Friday, July 29, 2016

According to the Miami Indians the Hopewell Mound Builders Were Sioux.

According to the Miami Indians the Hopewell Mound Builders Were Sioux.



Migration Legends and Origins of Missouris's Siouan-Speaking Tribes, Bruce McMillan, Missouri Archaeologists, December, 2014

Ohio River Valley
     The Ohio River valley was postulated as the place of origin for the Dhegihan-speaking tribes as early as the middle nineteenth century (Featherstonhaugh1844:70–71). Dorsey (1886:215) later claimed that the Dhegiha Sioux—the Osage, Kansa, Omaha, Ponca, and Quapaw—once lived together as a single nation in the Ohio River valley where they were known to the Illinois tribes as the “Arkansa” or “Alkansa.” The Jesuit missionary Father Gravier in 1700 elaborated by saying that both the Illinois and Miami Indians referred to the Ohio River as “the river of the Akansea,” because the “Akansea” formerly dwelt there (Shea 1861:120–121). In a sketch map prepared by Gabriel Marest, S.J., and sent to M. [Pierre le Moyne, Sieur] d’Iberville on July 10, 1700, the Ohio River is clearly labeled as the Acansea (Wood 2001:1, Plate 3). According toMcCafferty (2008:43), the map is in the handwriting of Jean Mermet, a fellowmissionary among the Miami-Illinois.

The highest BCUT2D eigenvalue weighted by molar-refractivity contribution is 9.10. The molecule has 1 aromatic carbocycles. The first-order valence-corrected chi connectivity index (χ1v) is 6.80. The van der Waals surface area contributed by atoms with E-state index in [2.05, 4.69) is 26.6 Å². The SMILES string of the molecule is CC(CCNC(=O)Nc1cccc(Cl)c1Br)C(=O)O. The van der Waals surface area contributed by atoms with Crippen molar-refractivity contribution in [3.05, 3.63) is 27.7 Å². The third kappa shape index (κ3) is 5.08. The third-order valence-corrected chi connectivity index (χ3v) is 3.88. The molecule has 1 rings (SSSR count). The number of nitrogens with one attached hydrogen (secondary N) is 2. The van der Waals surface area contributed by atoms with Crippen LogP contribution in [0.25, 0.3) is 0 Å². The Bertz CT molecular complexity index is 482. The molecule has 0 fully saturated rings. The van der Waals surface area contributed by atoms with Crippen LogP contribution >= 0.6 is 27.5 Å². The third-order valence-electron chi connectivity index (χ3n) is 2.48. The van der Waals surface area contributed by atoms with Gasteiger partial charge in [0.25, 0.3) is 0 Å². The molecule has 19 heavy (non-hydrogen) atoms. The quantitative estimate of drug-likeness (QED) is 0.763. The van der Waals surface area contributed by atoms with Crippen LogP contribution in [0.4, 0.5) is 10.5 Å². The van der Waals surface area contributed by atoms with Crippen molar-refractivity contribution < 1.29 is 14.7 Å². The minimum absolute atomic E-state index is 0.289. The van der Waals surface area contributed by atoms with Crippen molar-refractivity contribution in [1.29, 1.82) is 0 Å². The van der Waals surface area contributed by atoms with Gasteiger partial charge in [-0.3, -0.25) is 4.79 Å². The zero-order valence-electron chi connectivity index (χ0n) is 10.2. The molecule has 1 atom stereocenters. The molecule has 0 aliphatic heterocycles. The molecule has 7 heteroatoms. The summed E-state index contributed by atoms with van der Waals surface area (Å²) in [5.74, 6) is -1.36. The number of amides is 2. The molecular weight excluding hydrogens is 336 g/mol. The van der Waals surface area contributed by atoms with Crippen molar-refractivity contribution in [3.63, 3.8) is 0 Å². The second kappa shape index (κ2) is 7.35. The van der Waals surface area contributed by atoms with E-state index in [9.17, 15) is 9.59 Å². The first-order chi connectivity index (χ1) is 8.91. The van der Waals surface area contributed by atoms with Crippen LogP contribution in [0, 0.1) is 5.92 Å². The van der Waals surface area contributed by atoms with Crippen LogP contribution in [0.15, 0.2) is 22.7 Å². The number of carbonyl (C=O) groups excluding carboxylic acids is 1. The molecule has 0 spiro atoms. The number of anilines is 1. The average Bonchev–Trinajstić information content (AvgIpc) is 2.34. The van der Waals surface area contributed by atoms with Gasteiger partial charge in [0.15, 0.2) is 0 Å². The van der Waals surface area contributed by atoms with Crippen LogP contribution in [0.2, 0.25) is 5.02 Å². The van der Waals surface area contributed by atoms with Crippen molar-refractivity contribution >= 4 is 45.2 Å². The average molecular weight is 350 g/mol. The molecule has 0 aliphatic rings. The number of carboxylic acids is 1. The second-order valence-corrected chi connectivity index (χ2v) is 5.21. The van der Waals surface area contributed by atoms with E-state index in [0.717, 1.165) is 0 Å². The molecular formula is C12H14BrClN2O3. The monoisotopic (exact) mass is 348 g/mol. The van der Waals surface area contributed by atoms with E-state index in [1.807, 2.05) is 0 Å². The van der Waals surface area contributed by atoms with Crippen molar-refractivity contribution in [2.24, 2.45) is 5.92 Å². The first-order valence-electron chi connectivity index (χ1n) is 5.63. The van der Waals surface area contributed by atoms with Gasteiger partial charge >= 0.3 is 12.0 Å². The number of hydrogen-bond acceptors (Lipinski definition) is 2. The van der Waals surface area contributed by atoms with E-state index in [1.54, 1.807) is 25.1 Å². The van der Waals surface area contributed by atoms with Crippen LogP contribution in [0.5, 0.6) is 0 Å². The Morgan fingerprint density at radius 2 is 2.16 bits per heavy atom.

Gravier’s phonetic spelling for the Miami-Illinois word for Ohio River,
 Acan-seasipi